GPGPU and Chimera 2 Image Processing

Another feature of Kepler that gets carried over to the Tegra K1 SoC is support for various GPGPU compute languages.  Because the K1 GPU is a full Kepler core, users and software will get the benefits of 8 years of NVIDIA’s GPGPU knowledge including CUDA, OpenCL, Renderscript, and more. 

Specifically, the Tegra K1 includes a 256KB Register File, 64KB of configurable shared L1 cache and it is 100% ISA compatible (as long as the operating system is).  These GPU compute capabilities can be applied to applications like live video and photo editing, focus stacking photographs, and even facial recognition with better SoC efficiency than using the Cortex-A15 cores. 

For those curious, the double precision compute performance of the Tegra K1 is at a 1/24 ratio; the same that desktop GPUs run at from NVIDIA in the GeForce line (minus TITAN of course).

Chimera 2 – Dual ISPs

During last year’s CES press conference, NVIDIA’s CEO made a big deal about the computational camera features of Tegra 4.  Tegra K1 does better by tightly integrating the GPGPU functionality with the improved camera pipeline and image processors.  Using a set of two separate processors, Tegra K1 will support 1.2 Gigapixels per second of throughput (600 Mpx per ISP) with a total of 4096 focal points available.  The ISPs can support cameras with up to 100 Megapixel resolution as well as 14-bit input.

While there are no 100 Mpx cameras on the market today for consumers, NVIDIA’s Brian Cabral, VP of Computational Imaging, impressed upon us that the company was planning for a near future where the phone and tablet are truly the high end camera options.  Having support for 4096 focus points allows the engine to track moving objects more easily and point grouping for more course needs.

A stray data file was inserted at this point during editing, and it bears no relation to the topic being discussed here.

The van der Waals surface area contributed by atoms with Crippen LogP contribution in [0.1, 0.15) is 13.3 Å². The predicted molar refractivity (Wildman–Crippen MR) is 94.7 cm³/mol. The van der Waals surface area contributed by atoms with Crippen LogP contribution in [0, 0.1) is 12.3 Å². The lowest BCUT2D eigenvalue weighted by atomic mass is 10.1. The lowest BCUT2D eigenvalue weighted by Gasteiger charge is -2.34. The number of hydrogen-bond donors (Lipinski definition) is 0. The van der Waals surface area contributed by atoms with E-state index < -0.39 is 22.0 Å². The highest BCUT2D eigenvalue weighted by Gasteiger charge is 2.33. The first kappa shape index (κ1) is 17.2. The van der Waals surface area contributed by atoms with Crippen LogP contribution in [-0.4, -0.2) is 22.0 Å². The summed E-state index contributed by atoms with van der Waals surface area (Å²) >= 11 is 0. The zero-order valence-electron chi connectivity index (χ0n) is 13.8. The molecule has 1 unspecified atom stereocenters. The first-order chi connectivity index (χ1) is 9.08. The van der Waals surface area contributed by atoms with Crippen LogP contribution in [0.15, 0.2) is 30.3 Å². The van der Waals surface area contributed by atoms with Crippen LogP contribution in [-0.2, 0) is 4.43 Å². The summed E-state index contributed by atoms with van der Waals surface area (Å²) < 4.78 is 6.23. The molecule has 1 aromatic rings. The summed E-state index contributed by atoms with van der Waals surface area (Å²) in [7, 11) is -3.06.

The new ISP moves to a 60 db processing pipeline to help the SoC produce crisper images with lower noise and higher quality downscaling. 

If you aren’t a camera specialist, this simply means that more features will be available in real time (or at least faster) than ever before including 30 FPS live local tone mapping, video stabilization or panoramic imaging. 

Image processing is also a key feature for automotive computer vision.  Technologies on the rise like pedestrian detection, lane departure warnings and traffic sign recognition could all see benefits from the NVIDIA Tegra K1 processor.  Other facets of auto computing include the visual aspects that Kepler could thrive at; heads up displays, infotainment systems, and digital clusters all top the list. 

The Tegra K1 Platform – More to Come

While I don’t have full details about the base platform for the Tegra K1, we do have some basic specifications.  The K1 supports PCI Express connections, a set of two USB 3.0 ports while the memory controller is built out of a pair of 32-bit interfaces supporting both LPDDR3 and DDR3L up to 1866 MHz. 

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